In 1909 a third great Catalan landscape painter arrived on the scene: Hermen Anglada Camarasa. Camarasa was already a successful artist. His iridescent nocturnal scenes of Belle Epoque Paris, expressionistic scenes of dance, lively brushwork and intense colours had made him popular worldwide.
But in Mallorca, where he moved permanently from Paris at the outbreak of WWI, he was to become first and foremost a landscape painter. “Here”, says historian Charo Sanjuan, “Anglada discovered the ideal landscape for his bombastic, colourist style of painting.”
Ametllers en flor (Almond Trees in Bloom); Hermen Anglada Camarasa,
Anglada was joined in his Pollensa retreat by his followers, in the most part young painters and dilettantes from the Argentinian and Uruguayan haute bourgeoisie. Some 40 years later Argentinian artist Tito Cittadini recalled his reasons for moving to Mallorca, putting it down to “Anglada’s descriptions. He’d draw the island for me on café tables in Montparnasse.”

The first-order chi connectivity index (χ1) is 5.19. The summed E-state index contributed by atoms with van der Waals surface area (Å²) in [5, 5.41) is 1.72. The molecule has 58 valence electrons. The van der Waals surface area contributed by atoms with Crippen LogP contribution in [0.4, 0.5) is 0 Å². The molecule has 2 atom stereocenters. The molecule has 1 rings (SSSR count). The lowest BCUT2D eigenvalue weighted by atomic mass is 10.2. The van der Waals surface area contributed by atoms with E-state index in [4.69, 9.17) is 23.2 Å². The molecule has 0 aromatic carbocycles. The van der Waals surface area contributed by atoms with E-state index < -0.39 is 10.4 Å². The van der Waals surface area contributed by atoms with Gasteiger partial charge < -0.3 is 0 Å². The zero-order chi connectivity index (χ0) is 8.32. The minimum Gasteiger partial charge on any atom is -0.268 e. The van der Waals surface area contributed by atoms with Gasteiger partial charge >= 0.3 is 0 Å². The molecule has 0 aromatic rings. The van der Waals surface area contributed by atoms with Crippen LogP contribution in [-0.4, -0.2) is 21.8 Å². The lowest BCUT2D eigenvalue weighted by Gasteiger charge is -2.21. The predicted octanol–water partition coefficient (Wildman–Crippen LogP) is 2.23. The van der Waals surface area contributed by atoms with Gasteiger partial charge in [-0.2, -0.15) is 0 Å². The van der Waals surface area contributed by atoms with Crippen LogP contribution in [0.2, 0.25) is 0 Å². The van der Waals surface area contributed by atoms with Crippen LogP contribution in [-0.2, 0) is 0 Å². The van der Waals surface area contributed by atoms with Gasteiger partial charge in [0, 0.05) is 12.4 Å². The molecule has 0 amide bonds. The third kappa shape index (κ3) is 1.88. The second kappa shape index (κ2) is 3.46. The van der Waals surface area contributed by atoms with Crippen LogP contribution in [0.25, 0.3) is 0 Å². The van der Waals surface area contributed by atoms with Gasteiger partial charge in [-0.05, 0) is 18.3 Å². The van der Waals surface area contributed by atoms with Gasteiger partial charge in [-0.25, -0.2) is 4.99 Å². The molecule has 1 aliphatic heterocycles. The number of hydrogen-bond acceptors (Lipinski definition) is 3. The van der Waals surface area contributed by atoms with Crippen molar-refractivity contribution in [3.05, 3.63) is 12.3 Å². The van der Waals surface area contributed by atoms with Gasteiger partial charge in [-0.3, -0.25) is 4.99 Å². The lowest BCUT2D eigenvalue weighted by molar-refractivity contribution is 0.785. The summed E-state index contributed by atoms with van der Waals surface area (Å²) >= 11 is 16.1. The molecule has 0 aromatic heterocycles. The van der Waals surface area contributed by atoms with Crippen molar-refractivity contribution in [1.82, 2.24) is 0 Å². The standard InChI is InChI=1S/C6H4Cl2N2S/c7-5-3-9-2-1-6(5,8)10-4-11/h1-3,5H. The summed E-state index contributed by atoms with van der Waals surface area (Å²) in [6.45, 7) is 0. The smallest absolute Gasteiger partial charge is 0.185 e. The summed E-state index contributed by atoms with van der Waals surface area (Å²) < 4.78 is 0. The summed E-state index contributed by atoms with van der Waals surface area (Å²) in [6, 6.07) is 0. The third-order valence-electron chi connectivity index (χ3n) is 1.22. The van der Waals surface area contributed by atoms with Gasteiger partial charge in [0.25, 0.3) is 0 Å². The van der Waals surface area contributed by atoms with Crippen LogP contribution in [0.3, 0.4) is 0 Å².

With this new influx of artists, Mallorcan landscape painting became a renowned and flourishing school. “From this moment on,” says Francesc Miralles, “every painter on the island is a landscape painter and avant-garde movements never took root.”
Camarasa died in Pollença, on the island of Mallorca, and is commemorated by a bronze bust on the ‘Pine Walk’ at Port de Pollença.